The Federal Trade Commission and the Department of Justice’s Antitrust Division launched a joint public inquiry to solicit comments from the public on the draft updated merger guidelines.
The Federal Trade Commission and the Department of Justice’s Antitrust Division (the “agencies”) launched a joint public inquiry to solicit comments from the public on the draft updated merger guidelines (the “draft guidelines”). The goal of the update is to better reflect how the agencies determine a merger’s effect on competition in the modern economy and evaluate proposed mergers under the law. The comment period gives the public a chance to review the draft guidelines and provide feedback before the guidelines are final.
Cornerstone Research staff and affiliated experts submitted several comments during the inquiry period, which ran from July to September 2023.
These comments include:
Overall economic considerations
The authors outline changes to the structure and focus of the draft guidelines as compared to prior guidelines issued by the agencies. They opine that the new approach of mixing legal and economic principles in a single document has significant drawbacks: it reduces the clarity of the economics; may lead to situations in which different guidelines conflict with one another, without providing guidance on how to resolve such conflicts; and could result in the document being regularly rescinded when enforcement priorities change. They recommend a clearer separation of economics and legal principles, as well as specific changes to the proposed guidelines that could clarify the underlying economics.
Conflicts of interest and platforms
Among other significant updates, the draft guidelines document new thinking on digital markets, and multi-sided platforms in particular, but appear to single out tech firms by attributing anticompetitive incentive to behavior otherwise common—and procompetitive—in many economic sectors. The authors focus on the draft guidelines’ statement that platform operators that are also platform participants have conflicts of interest, and explain when and why this is not always the case.
Labor market definition
This comment focuses on three aspects that the draft guidelines should consider as relevant to labor market definition—first, how traditional concepts in market definition such as the hypothetical monopolist test can be adapted to labor markets; second, how both wage and non-wage compensation and non-pecuniary characteristics of jobs are important to consider when defining labor markets; and third, how various types of evidence often available in merger review and litigation can be brought to bear on labor market definition.
Competing buyers in antitrust labor markets
The authors discuss non-compete clauses, no-poach agreements, and empirical analyses of labor market power, which serve to address aspects of labor markets that may be important for merger enforcement to consider. These labor market–specific aspects include matching prospective employees to open positions, mutual long-term investment between employers and employees, and the vertical nature of the employment relationship.
Innovation in the pharmaceutical Industry
This comment discusses the implications of the draft guidelines on mergers in the pharmaceutical sector, a sector shaped by legislation and government regulation. The authors note that the draft guidelines could lead to challenges of procompetitive, innovation-enhancing mergers in the pharmaceutical industry. They discuss the economic evidence that suggests that over-enforcement could lead to reduced future investment and innovation.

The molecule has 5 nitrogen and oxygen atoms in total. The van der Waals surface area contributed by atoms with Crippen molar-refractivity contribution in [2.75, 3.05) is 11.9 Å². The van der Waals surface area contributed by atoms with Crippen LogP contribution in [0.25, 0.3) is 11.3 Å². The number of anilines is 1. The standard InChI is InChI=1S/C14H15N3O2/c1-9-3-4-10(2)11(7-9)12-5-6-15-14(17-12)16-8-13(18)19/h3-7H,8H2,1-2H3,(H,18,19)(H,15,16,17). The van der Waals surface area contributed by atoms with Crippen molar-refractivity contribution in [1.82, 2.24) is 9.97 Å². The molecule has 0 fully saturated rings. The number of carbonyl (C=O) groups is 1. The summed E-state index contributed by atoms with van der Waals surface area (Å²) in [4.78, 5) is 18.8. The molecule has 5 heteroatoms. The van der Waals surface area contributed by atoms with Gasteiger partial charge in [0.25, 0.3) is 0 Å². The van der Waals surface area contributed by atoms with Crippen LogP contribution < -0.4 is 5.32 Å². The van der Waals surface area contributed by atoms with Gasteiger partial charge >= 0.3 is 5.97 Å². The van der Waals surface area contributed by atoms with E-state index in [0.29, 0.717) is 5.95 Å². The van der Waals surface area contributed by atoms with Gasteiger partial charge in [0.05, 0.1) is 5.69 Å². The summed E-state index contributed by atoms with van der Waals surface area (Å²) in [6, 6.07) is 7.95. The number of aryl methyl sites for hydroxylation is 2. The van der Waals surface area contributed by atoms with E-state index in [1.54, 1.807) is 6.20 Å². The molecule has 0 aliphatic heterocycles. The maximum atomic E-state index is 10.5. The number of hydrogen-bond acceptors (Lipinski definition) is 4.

Implications for the healthcare industry
This comment outlines key informational asymmetries within the healthcare industry and explains why their presence causes market failures such that competition alone can be insufficient to discipline high-priced or low-quality firms. Addressing these market failures, which enhances efficiency, can require firms to integrate and achieve scale. The authors discuss four examples of common healthcare transactions and explain why healthcare-specific guidelines would provide clarity for healthcare industry participants by reducing uncertainty that could otherwise deter procompetitive transactions.
The authors review how the agencies propose to analyze coordinated effects with the goal of bringing the merger guidelines in line with modern thinking. The comment explains that the guidelines should do more to emphasize that mergers can impact the effectiveness of coordination, not just the likelihood of coordination. The authors point to the recent literature studying mergers in markets where coordination is ongoing and suggest additional evidence and methods that the merger guidelines could incorporate to put the enforcement of coordinated effects on a more solid evidentiary basis.
Economic analysis of horizontal merger efficiencies
The authors address changes in the evaluation of horizontal merger efficiencies introduced by the draft guidelines. They identify less guidance for the economic analysis of merger efficiencies and an increased skepticism toward a successful efficiencies defense. The authors note that the draft guidelines do not discuss separately the distinctive features of the efficiencies analysis in different types of mergers. The comment discusses the implications of these changes for the applicability of the guidelines and their alignment with well-accepted economic principles.
Production approach to estimating labor markdowns
The authors outline an article that proposes an econometric methodology that can aid the agencies in determining whether a merger between competing employers lessens competition for labor, resulting in lower wages and other harms to workers. They detail five ways in which the article is relevant to the application of Guideline 11 of the draft guidelines put forth by the agencies.